The suspected suicide last week of three women students, who were monetarily exploited by the management of an ill-equipped private naturopathy and yoga college in Tamil Nadu, is a dark reminder of the absence of an effective regulatory or grievance-redress mechanism in the higher education sector. Similar tragic episodes have played out in other parts of the country as well. Yet, regulatory authorities have displayed little urgency in trying to rescue students trapped in vicious environments that put their families in financial hardship and deprive them of a meaningful academic life. There is no dearth of regulatory agencies governing colleges. A private institution can be established only after multiple clearances — ‘no objection’ and essentiality certificates from the State governments, approval from apex bodies such as the AICTE and the MCI, and affiliation from the respective regional universities. What is lacking is honest and meticulous scrutiny of an institution’s real strengths by academics, officials and experts vested with the responsibility of inspecting and certifying colleges. In a context where colleges have proliferated, regulatory agencies that lack the wherewithal to physically inspect institutions grant approval mainly based on documents submitted by them. They undertake only random on-site inspections. Many universities grant affiliation if a college fulfils even 60 per cent of the stipulated requirements. Such porous systems are exploited by unscrupulous colleges to submit fabricated records and obtain approvals. There have been numerous cases of medical and engineering colleges employing ghost faculty members, or ‘renting’ teachers, laboratory equipment, furniture and books for libraries during inspections. No concrete steps have been taken to plug the loopholes in the enforcement of regulations. A simple proposal to assign unique identification numbers to teachers of professional colleges to prevent duplication in faculty rolls has been pending for years.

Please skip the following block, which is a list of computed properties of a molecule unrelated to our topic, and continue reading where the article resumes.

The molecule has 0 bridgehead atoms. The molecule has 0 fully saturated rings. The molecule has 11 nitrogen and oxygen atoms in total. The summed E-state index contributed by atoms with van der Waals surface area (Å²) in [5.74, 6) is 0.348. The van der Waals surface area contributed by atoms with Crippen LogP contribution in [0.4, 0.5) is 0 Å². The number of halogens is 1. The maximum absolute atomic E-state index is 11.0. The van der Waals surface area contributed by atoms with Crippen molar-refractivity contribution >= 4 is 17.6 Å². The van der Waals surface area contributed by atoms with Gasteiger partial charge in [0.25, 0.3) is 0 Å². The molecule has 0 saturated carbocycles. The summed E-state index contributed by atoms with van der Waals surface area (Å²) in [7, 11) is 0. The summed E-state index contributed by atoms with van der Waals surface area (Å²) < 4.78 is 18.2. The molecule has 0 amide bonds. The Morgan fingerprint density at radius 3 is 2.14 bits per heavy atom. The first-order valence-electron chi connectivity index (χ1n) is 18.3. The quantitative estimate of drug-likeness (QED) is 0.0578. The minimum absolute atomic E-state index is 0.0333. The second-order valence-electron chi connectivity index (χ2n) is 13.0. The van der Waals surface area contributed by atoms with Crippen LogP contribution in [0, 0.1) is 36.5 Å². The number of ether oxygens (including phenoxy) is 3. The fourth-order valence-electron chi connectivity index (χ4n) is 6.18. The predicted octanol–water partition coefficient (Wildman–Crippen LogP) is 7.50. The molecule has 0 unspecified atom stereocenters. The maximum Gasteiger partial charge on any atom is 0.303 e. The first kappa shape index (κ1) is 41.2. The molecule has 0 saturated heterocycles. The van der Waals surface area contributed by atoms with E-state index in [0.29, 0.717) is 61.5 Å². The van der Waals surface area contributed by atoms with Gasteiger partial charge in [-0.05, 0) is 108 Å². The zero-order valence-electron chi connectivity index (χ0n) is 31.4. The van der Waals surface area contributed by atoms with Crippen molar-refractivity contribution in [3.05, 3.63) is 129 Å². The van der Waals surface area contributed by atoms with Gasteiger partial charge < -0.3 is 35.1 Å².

In another unhealthy trend in the pre-approval stage, courts often step in in favour of colleges after regulatory agencies reject approval or universities refuse to grant affiliation citing infrastructure and academic deficiencies. This despite the Supreme Court ruling in AICTE vs. Surinder Kumar Dhawan (2009) that “the courts are neither equipped nor have the academic or technical background to substitute themselves in place of statutory professional technical bodies and take decisions in academic matters involving standards and quality of technical education.” Post-approval, there is no enabling environment to encourage students to raise grievances relating to over-charging and academic deprivation. Universities and many State governments have conveniently adopted a hands-off approach, leaving students in irredeemable distress. Such a lackadaisical approach to regulating higher education is equally responsible for colleges producing unemployable graduates. What is needed is not only the strengthening of regulatory systems but also the appointment of academicians with uncompromising integrity to head regulatory bodies and universities.